Penalties for Using the Cloud Without Complying with HIPAA Rules
The Department of Health and Human Services’ Office for Civil Rights already issued fines to HIPAA-covered entities which did not get business associate agreements prior to sending PHI to the cloud, or did not do any risk analysis or failed to manage risks.
St. Elizabeth’s Medical Center in Brighton, Mass agreed to pay OCR $218,400 in 2015 for potential HIPAA Security Rule violations after uploading PHI to a document sharing platform, without initially evaluating the risks of utilizing the service. Phoenix Cardiac Surgery agreed to pay OCR $100,000 for not obtaining a BAA from a calendar and email service vendor online before utilizing the service with PHI. In 2016, Oregon Health & Science University settled a $2.7 million penalty after being discovered to have stored ePHI in the cloud without first acquiring a HIPAA-compliant BAA.
How Healthcare Companies are Using the Cloud
A growing number of healthcare companies are using the cloud and its services. HIMSS Analytics conducted a survey in January 2017 about how 64 healthcare companies of varying sizes use of the cloud. The survey revealed 65% of healthcare companies already use the cloud or cloud services, not to mention smaller hospitals or those with less than 50 beds. The area where cloud use grew the most is in the use of software-as-a-service (SaaS), from 20% in 2014 to 88% in 2016, then disaster recovery, from 42% to 61%, and for hosting medical applications, from 52% to 63%.
A HIMSS/ClearData survey conducted on 50 participants from the biggest healthcare companies in the US showed that 84% of those companies are now using cloud services. 74% of them are intending to transfer current or new workloads to the cloud. 85.7% of the healthcare companies use cloud services for IT (which include hosting archived data, backups, desktop and server virtualization). 81% use the cloud for management functions (financial, HR, operational and back office applications). 57% use the cloud for analytics and 40.5% for external data sharing and clinical applications.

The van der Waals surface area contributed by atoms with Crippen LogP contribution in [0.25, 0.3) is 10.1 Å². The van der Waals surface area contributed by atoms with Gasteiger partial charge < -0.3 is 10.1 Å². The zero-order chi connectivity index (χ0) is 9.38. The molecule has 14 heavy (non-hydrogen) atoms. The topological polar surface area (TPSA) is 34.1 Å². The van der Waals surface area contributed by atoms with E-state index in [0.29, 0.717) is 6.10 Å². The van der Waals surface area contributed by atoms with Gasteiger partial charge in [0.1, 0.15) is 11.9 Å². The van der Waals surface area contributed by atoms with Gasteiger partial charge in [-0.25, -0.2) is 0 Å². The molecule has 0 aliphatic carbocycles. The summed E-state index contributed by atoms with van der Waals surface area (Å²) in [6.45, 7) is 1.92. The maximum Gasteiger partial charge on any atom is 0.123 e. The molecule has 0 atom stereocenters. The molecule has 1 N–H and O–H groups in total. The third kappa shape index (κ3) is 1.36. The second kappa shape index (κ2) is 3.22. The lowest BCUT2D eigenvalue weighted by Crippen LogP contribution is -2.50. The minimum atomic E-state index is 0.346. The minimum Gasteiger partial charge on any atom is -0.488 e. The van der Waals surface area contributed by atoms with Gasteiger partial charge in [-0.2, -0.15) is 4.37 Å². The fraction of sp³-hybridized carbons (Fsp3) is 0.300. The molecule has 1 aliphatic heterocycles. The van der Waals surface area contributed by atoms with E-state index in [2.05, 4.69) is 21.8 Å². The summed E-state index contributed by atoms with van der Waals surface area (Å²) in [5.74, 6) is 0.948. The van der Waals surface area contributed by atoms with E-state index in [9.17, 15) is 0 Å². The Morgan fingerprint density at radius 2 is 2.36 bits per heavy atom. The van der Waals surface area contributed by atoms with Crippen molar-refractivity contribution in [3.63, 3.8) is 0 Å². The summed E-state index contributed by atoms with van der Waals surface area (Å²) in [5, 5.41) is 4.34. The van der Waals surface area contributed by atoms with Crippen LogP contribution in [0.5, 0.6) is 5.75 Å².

When questioned about the top factors considered when selecting a cloud service provider, the top reason selected by 54% of organizations was adherence to regulations such as the HIPAA and HITECH Act. Other reasons include the willingness to satisfy BAA requirements (38%) and technical safety measures (32%). When it comes to security, the main cloud vendors are thought to be the best option since they are able to employ the very best personnel and can give lots of resources to make sure platforms are protected.
Two of the commonly used platforms are Microsoft Azure and Amazon AWS. Amazon has been the primary cloud service provider, though Microsoft seems to be catching up based on the comparison of Azure and AWS here. The primary advantages of using the cloud were: Overall performance and dependability, ease of control, full cost of ownership, and infrastructure flexibility. Although there are obvious advantages, using the cloud isn’t without difficulties. The biggest issues for healthcare agencies were the cost/fees (47.6%), client service (33.3%), data migration and services (26.2%), and accessibility and uptime (23.8%).